Evictions, Law Enforcement, and Blight
The HOBR also includes several other new California laws. One addresses evictions of residential tenants in possession of foreclosed residential properties. A tenant or subtenant under a month-to-month or periodic tenancy leasing a rental property that is sold in foreclosure is entitled to receive 90 days' written notice to quit, rather than the 60 days' notice provided under prior law.68 Tenants in possession under a fixed-term residential lease entered into before transfer of title at the foreclosure sale "shall have the right to possession until the end of the lease term, and all rights and obligations under the lease shall survive foreclosure...."69 The foregoing does not apply if, for example, the purchaser will occupy the house as a primary residence, the fixed-term lease was entered into with the mortgagor or a parent, child, or spouse of the mortgagor, or the fixed-term lease was not the result of an arms-length transaction.70
Various law enforcement provisions applicable to mortgage and foreclosure-related crimes are enhanced. The California Attorney General's office is authorized to impanel a special statewide grand jury "to investigate, consider, or issue indictments in any matters in which there are two or more activities, in which fraud or theft is a material element, that have occurred in more than one county and were conducted either by a single defendant or multiple defendants acting in concert."71 This would include the ability to investigate and indict perpetrators of financial crimes involving victims in multiple counties. The time for prosecuting some misdemeanors relating to, for example, engaging in unlawful loan modification activities or providing mortgage loan originator services without a license, is extended. Specifically, prosecution of such violations must be commenced within "three years after discovery of the commission of the offense, or within three years after completion of the offense, whichever is later."72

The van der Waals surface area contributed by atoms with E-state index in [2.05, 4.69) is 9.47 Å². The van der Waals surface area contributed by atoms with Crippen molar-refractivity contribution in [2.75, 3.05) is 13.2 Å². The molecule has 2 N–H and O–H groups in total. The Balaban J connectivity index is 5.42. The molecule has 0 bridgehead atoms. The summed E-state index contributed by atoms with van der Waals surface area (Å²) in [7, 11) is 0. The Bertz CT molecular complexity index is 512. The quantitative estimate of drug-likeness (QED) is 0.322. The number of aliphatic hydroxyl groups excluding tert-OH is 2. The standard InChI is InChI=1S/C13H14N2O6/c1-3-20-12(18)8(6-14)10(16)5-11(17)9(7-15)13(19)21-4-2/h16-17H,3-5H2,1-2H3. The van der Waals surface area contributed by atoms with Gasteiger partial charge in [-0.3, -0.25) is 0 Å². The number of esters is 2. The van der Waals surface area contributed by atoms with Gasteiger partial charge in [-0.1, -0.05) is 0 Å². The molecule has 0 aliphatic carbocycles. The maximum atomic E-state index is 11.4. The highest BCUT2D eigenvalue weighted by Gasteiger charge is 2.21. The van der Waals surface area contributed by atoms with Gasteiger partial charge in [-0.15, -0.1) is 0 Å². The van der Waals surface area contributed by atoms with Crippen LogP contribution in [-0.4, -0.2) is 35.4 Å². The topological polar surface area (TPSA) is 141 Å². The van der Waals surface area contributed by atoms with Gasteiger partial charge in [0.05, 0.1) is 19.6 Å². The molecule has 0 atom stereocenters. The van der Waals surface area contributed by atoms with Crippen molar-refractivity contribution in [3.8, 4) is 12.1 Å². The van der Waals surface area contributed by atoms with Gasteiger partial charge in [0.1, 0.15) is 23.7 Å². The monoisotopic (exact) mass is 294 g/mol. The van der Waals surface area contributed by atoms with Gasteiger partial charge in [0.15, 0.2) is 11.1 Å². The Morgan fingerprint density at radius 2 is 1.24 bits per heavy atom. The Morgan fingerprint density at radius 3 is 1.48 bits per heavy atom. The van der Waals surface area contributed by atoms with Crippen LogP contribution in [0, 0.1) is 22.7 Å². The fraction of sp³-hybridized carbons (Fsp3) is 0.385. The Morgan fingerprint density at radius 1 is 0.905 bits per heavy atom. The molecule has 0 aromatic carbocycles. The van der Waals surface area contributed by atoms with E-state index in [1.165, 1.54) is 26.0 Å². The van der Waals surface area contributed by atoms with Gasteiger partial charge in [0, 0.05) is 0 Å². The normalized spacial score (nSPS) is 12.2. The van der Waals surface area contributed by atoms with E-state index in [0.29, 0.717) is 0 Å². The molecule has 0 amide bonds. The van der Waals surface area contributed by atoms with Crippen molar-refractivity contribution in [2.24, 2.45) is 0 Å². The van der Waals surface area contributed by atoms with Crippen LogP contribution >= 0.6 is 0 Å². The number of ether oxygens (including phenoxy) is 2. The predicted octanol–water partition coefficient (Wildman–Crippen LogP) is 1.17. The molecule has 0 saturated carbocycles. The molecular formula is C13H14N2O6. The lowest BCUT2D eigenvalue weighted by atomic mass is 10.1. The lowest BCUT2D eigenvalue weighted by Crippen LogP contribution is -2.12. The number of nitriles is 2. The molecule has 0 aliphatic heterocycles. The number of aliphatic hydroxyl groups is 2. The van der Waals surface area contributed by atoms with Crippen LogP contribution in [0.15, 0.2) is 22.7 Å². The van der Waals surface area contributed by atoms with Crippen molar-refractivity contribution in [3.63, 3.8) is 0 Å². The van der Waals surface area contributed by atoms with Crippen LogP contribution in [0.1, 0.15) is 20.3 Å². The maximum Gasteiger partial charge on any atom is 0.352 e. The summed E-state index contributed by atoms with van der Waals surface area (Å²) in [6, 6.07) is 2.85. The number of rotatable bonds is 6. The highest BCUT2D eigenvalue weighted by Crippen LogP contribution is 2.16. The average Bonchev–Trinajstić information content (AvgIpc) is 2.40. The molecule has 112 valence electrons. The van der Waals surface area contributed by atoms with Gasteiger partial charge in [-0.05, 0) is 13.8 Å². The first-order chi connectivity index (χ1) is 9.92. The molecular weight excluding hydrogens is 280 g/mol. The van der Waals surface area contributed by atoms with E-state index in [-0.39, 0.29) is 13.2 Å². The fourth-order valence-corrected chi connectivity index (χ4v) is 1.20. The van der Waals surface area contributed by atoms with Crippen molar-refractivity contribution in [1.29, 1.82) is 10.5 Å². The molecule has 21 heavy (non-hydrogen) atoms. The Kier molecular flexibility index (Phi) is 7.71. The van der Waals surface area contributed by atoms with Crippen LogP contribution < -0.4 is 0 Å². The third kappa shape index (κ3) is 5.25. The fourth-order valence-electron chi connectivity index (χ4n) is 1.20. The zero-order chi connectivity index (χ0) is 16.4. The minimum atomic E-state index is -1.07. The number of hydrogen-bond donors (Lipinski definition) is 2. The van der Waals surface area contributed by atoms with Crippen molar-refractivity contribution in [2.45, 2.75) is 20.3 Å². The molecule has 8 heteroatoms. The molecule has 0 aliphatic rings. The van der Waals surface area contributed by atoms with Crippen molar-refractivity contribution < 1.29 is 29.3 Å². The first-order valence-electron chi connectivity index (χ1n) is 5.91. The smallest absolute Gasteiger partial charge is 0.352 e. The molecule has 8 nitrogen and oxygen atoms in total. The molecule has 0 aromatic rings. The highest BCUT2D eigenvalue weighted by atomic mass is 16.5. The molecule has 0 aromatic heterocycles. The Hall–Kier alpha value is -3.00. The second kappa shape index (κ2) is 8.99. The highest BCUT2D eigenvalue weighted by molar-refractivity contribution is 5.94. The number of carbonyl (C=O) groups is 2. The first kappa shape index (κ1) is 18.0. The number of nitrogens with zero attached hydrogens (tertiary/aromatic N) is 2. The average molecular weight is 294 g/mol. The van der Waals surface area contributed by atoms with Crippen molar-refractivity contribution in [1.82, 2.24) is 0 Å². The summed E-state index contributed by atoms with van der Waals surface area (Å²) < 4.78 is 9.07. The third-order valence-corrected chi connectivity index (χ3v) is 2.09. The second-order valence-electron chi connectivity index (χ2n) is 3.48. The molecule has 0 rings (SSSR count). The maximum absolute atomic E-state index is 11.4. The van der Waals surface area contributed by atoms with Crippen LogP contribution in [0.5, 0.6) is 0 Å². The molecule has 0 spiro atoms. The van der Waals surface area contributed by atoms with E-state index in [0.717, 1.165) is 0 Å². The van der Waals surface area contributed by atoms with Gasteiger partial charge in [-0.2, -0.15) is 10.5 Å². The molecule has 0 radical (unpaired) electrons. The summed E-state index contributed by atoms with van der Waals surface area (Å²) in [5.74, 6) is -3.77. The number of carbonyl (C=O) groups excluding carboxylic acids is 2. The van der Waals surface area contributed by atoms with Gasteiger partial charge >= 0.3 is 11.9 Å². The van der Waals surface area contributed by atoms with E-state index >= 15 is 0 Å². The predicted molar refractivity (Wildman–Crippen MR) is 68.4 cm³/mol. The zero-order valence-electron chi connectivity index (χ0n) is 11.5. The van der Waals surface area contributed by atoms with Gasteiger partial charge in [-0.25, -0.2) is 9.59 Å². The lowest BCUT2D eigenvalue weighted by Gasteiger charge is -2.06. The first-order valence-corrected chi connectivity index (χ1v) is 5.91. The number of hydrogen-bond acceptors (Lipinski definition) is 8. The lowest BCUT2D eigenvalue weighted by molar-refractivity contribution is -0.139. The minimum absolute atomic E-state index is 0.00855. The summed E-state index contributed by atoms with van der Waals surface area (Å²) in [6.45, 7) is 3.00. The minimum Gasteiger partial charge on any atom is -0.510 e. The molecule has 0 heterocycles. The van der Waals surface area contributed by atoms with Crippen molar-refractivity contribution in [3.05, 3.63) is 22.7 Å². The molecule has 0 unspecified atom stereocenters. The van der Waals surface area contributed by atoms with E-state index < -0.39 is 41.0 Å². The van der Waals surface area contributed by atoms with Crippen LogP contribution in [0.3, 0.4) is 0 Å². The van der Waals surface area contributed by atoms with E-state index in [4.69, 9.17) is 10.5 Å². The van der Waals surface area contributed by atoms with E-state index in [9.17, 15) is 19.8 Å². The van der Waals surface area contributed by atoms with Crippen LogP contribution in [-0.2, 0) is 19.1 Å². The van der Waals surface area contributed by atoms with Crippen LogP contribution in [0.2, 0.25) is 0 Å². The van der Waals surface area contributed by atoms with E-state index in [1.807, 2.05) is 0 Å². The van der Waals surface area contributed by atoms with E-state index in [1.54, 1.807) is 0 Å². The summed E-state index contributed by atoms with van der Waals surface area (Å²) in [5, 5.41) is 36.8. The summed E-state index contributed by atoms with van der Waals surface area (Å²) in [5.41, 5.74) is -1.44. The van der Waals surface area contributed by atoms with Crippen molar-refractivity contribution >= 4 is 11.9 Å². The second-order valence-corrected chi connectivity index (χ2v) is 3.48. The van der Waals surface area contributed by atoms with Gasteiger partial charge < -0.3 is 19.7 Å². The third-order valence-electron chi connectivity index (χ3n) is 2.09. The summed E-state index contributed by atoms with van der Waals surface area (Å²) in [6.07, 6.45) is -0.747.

Finally, the HOBR makes permanent some laws relating to real property blight, including Civil Code Section 2929.3. This statute requires a legal owner to maintain vacant residential property purchased by that owner at a foreclosure sale, or acquired by that owner through foreclosure under a mortgage or deed of trust, or else face governmental penalties.73 However, new homeowners are given additional time in which to abate any violation for a residential property foreclosed on or after January 1, 2008, and before an enforcement agency could take action.74
New Dodd-Frank Regulations
At the federal level, the Dodd-Frank Act, enacted in 2010 in response to the financial crisis, established the Consumer Financial Protection Bureau (CFPB). The CFPB was directed to "regulate the offering and provision of consumer financial products or services under the Federal consumer financial laws."75
Following execution of the NMS, the CFPB issued two Notices of Proposed Rulemaking, including draft regulations, that are similar to some NMS provisions. One proposed regulation would impose requirements relating to early intervention with delinquent borrowers and obligate servicers, among other things, to make a good faith effort to notify borrowers of loss mitigation options.76 In addition, this draft regulation would require "continuity of contact" with delinquent borrowers and regulate the loss mitigation procedures applicable to servicers that offer such options to borrowers. The other proposed regulation would impose certain duties on servicers that make loss mitigation options available to borrowers in the ordinary course of business related to evaluation of borrower applications for these options.77 As of November 2012, the draft rules were still out for public comment, and it was unknown when the CFPB would promulgate final rules, if at all. If any rules are adopted, one issue likely to arise is whether they would preempt state statutes like the HOBR.
Regardless of whether a mortgage servicer is a party to the NMS, the provisions negotiated by the five major servicers in that settlement are likely here to stay in the form of new state laws and proposed federal regulations affecting California foreclosures. The practical effect of the new provisions is yet to be seen, but undoubtedly borrowers and the residential mortgage industry should anticipate significant changes in the way that they interact and how their business relationships are structured.